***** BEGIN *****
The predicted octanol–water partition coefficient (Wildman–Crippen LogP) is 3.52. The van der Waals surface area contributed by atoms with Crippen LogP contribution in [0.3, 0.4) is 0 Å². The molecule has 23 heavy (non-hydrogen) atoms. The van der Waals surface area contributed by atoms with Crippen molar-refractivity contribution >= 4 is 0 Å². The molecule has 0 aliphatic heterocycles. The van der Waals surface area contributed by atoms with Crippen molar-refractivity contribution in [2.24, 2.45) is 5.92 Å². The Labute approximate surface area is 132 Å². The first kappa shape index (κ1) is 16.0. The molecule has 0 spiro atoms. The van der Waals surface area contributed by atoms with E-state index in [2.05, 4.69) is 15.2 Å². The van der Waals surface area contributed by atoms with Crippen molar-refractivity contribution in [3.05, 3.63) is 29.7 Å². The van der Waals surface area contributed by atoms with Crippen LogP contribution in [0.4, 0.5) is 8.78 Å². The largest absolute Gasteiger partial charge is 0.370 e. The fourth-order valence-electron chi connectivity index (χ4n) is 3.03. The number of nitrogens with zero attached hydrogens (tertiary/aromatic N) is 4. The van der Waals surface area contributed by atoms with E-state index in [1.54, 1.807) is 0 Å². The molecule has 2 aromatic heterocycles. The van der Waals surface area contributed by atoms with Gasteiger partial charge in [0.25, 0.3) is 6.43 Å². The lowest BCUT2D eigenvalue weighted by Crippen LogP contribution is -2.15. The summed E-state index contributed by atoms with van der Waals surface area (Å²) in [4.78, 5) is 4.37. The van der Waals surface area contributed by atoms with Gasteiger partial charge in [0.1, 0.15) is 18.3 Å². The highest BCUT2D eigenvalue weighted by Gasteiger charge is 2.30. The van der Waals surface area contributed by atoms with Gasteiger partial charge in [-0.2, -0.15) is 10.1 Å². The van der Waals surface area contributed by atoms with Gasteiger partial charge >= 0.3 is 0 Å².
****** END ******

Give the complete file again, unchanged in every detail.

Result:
The predicted octanol–water partition coefficient (Wildman–Crippen LogP) is 3.52. The van der Waals surface area contributed by atoms with Crippen LogP contribution in [0.3, 0.4) is 0 Å². The molecule has 23 heavy (non-hydrogen) atoms. The van der Waals surface area contributed by atoms with Crippen molar-refractivity contribution >= 4 is 0 Å². The molecule has 0 aliphatic heterocycles. The van der Waals surface area contributed by atoms with Crippen molar-refractivity contribution in [2.24, 2.45) is 5.92 Å². The Labute approximate surface area is 132 Å². The first kappa shape index (κ1) is 16.0. The molecule has 0 spiro atoms. The van der Waals surface area contributed by atoms with E-state index in [2.05, 4.69) is 15.2 Å². The van der Waals surface area contributed by atoms with Crippen molar-refractivity contribution in [3.05, 3.63) is 29.7 Å². The van der Waals surface area contributed by atoms with Crippen LogP contribution in [0.4, 0.5) is 8.78 Å². The largest absolute Gasteiger partial charge is 0.370 e. The fourth-order valence-electron chi connectivity index (χ4n) is 3.03. The number of nitrogens with zero attached hydrogens (tertiary/aromatic N) is 4. The van der Waals surface area contributed by atoms with E-state index in [1.54, 1.807) is 0 Å². The molecule has 2 aromatic heterocycles. The van der Waals surface area contributed by atoms with Gasteiger partial charge in [0.25, 0.3) is 6.43 Å². The lowest BCUT2D eigenvalue weighted by Crippen LogP contribution is -2.15. The summed E-state index contributed by atoms with van der Waals surface area (Å²) in [4.78, 5) is 4.37. The van der Waals surface area contributed by atoms with Gasteiger partial charge in [0.1, 0.15) is 18.3 Å². The highest BCUT2D eigenvalue weighted by Gasteiger charge is 2.30. The van der Waals surface area contributed by atoms with Gasteiger partial charge in [-0.2, -0.15) is 10.1 Å². The van der Waals surface area contributed by atoms with Gasteiger partial charge >= 0.3 is 0 Å².